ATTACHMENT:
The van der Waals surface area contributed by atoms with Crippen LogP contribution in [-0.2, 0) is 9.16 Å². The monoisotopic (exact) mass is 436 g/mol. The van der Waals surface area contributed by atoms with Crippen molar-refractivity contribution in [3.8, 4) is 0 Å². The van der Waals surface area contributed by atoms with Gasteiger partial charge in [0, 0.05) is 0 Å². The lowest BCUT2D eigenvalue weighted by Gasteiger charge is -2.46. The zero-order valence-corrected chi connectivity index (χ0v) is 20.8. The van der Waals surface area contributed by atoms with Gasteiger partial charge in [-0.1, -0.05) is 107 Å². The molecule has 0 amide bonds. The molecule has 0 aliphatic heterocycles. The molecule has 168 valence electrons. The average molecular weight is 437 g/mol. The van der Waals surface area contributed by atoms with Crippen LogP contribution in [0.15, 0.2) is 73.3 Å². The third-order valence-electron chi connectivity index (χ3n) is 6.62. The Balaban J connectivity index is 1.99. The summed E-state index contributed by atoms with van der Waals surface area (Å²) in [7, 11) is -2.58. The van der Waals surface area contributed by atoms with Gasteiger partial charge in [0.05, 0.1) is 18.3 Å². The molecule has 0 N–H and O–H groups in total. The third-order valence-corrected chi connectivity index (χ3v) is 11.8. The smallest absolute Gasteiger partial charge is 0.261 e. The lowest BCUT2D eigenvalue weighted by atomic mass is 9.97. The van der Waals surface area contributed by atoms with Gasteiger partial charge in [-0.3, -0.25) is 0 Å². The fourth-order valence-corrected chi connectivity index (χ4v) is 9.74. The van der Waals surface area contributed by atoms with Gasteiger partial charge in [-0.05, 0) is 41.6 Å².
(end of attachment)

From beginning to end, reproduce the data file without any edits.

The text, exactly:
The van der Waals surface area contributed by atoms with Crippen LogP contribution in [-0.2, 0) is 9.16 Å². The monoisotopic (exact) mass is 436 g/mol. The van der Waals surface area contributed by atoms with Crippen molar-refractivity contribution in [3.8, 4) is 0 Å². The van der Waals surface area contributed by atoms with Gasteiger partial charge in [0, 0.05) is 0 Å². The lowest BCUT2D eigenvalue weighted by Gasteiger charge is -2.46. The zero-order valence-corrected chi connectivity index (χ0v) is 20.8. The van der Waals surface area contributed by atoms with Gasteiger partial charge in [-0.1, -0.05) is 107 Å². The molecule has 0 amide bonds. The molecule has 0 aliphatic heterocycles. The molecule has 168 valence electrons. The average molecular weight is 437 g/mol. The van der Waals surface area contributed by atoms with Crippen LogP contribution in [0.15, 0.2) is 73.3 Å². The third-order valence-electron chi connectivity index (χ3n) is 6.62. The Balaban J connectivity index is 1.99. The summed E-state index contributed by atoms with van der Waals surface area (Å²) in [7, 11) is -2.58. The van der Waals surface area contributed by atoms with Gasteiger partial charge in [0.05, 0.1) is 18.3 Å². The molecule has 0 N–H and O–H groups in total. The third-order valence-corrected chi connectivity index (χ3v) is 11.8. The smallest absolute Gasteiger partial charge is 0.261 e. The lowest BCUT2D eigenvalue weighted by atomic mass is 9.97. The van der Waals surface area contributed by atoms with Gasteiger partial charge in [-0.3, -0.25) is 0 Å². The fourth-order valence-corrected chi connectivity index (χ4v) is 9.74. The van der Waals surface area contributed by atoms with Gasteiger partial charge in [-0.05, 0) is 41.6 Å².